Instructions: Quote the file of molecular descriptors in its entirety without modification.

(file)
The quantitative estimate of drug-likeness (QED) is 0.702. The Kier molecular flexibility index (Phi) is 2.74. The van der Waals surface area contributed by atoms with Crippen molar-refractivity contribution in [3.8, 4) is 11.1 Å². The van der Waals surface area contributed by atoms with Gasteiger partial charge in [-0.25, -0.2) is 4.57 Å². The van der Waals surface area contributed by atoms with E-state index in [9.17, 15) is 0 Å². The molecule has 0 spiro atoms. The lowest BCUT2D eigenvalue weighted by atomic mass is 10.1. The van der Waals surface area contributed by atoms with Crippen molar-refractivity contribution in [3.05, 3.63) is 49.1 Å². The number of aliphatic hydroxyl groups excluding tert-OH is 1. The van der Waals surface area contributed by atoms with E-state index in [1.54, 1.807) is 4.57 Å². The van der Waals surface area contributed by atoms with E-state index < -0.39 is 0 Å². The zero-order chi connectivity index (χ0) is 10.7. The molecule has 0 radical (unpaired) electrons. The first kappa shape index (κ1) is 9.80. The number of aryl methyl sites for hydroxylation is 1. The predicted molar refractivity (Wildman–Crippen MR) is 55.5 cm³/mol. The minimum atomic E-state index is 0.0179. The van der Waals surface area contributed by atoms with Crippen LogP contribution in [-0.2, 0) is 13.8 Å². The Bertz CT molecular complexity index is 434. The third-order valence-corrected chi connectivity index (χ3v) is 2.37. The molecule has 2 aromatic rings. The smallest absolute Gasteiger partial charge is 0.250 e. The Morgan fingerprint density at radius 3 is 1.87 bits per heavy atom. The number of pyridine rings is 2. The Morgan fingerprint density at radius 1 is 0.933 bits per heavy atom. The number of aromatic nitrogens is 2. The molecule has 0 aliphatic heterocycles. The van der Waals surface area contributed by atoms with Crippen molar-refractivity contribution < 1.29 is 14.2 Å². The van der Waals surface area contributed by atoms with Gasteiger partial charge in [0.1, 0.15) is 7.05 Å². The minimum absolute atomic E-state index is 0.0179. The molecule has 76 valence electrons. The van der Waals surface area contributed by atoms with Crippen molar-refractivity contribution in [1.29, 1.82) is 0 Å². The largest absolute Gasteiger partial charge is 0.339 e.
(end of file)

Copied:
The quantitative estimate of drug-likeness (QED) is 0.702. The Kier molecular flexibility index (Phi) is 2.74. The van der Waals surface area contributed by atoms with Crippen molar-refractivity contribution in [3.8, 4) is 11.1 Å². The van der Waals surface area contributed by atoms with Gasteiger partial charge in [-0.25, -0.2) is 4.57 Å². The van der Waals surface area contributed by atoms with E-state index in [9.17, 15) is 0 Å². The molecule has 0 spiro atoms. The lowest BCUT2D eigenvalue weighted by atomic mass is 10.1. The van der Waals surface area contributed by atoms with Crippen molar-refractivity contribution in [3.05, 3.63) is 49.1 Å². The number of aliphatic hydroxyl groups excluding tert-OH is 1. The van der Waals surface area contributed by atoms with E-state index in [1.54, 1.807) is 4.57 Å². The van der Waals surface area contributed by atoms with E-state index < -0.39 is 0 Å². The zero-order chi connectivity index (χ0) is 10.7. The molecule has 0 radical (unpaired) electrons. The first kappa shape index (κ1) is 9.80. The number of aryl methyl sites for hydroxylation is 1. The predicted molar refractivity (Wildman–Crippen MR) is 55.5 cm³/mol. The minimum atomic E-state index is 0.0179. The van der Waals surface area contributed by atoms with Crippen LogP contribution in [-0.2, 0) is 13.8 Å². The Bertz CT molecular complexity index is 434. The third-order valence-corrected chi connectivity index (χ3v) is 2.37. The molecule has 2 aromatic rings. The smallest absolute Gasteiger partial charge is 0.250 e. The Morgan fingerprint density at radius 3 is 1.87 bits per heavy atom. The number of pyridine rings is 2. The Morgan fingerprint density at radius 1 is 0.933 bits per heavy atom. The number of aromatic nitrogens is 2. The molecule has 0 aliphatic heterocycles. The van der Waals surface area contributed by atoms with Crippen molar-refractivity contribution < 1.29 is 14.2 Å². The van der Waals surface area contributed by atoms with Gasteiger partial charge in [0.1, 0.15) is 7.05 Å². The minimum absolute atomic E-state index is 0.0179. The molecule has 76 valence electrons. The van der Waals surface area contributed by atoms with Crippen molar-refractivity contribution in [1.29, 1.82) is 0 Å². The largest absolute Gasteiger partial charge is 0.339 e.